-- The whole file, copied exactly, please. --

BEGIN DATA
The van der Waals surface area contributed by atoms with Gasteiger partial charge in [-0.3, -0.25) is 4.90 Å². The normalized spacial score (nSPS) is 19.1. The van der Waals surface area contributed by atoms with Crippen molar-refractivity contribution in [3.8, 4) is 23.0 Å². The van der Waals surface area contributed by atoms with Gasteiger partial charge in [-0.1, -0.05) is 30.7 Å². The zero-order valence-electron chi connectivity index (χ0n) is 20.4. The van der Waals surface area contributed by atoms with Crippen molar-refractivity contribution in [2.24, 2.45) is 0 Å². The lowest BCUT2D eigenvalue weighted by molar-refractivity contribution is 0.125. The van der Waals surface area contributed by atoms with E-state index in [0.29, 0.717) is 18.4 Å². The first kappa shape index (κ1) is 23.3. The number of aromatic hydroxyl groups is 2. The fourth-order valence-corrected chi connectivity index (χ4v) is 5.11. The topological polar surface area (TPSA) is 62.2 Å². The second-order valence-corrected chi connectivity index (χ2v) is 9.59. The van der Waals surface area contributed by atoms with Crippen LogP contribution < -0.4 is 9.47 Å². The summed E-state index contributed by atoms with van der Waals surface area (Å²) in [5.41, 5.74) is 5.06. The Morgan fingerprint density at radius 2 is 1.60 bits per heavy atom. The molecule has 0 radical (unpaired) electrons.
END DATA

The van der Waals surface area contributed by atoms with Gasteiger partial charge in [-0.3, -0.25) is 4.90 Å². The normalized spacial score (nSPS) is 19.1. The van der Waals surface area contributed by atoms with Crippen molar-refractivity contribution in [3.8, 4) is 23.0 Å². The van der Waals surface area contributed by atoms with Gasteiger partial charge in [-0.1, -0.05) is 30.7 Å². The zero-order valence-electron chi connectivity index (χ0n) is 20.4. The van der Waals surface area contributed by atoms with Crippen molar-refractivity contribution in [2.24, 2.45) is 0 Å². The lowest BCUT2D eigenvalue weighted by molar-refractivity contribution is 0.125. The van der Waals surface area contributed by atoms with E-state index in [0.29, 0.717) is 18.4 Å². The first kappa shape index (κ1) is 23.3. The number of aromatic hydroxyl groups is 2. The fourth-order valence-corrected chi connectivity index (χ4v) is 5.11. The topological polar surface area (TPSA) is 62.2 Å². The second-order valence-corrected chi connectivity index (χ2v) is 9.59. The van der Waals surface area contributed by atoms with Crippen LogP contribution < -0.4 is 9.47 Å². The summed E-state index contributed by atoms with van der Waals surface area (Å²) in [5.41, 5.74) is 5.06. The Morgan fingerprint density at radius 2 is 1.60 bits per heavy atom. The molecule has 0 radical (unpaired) electrons.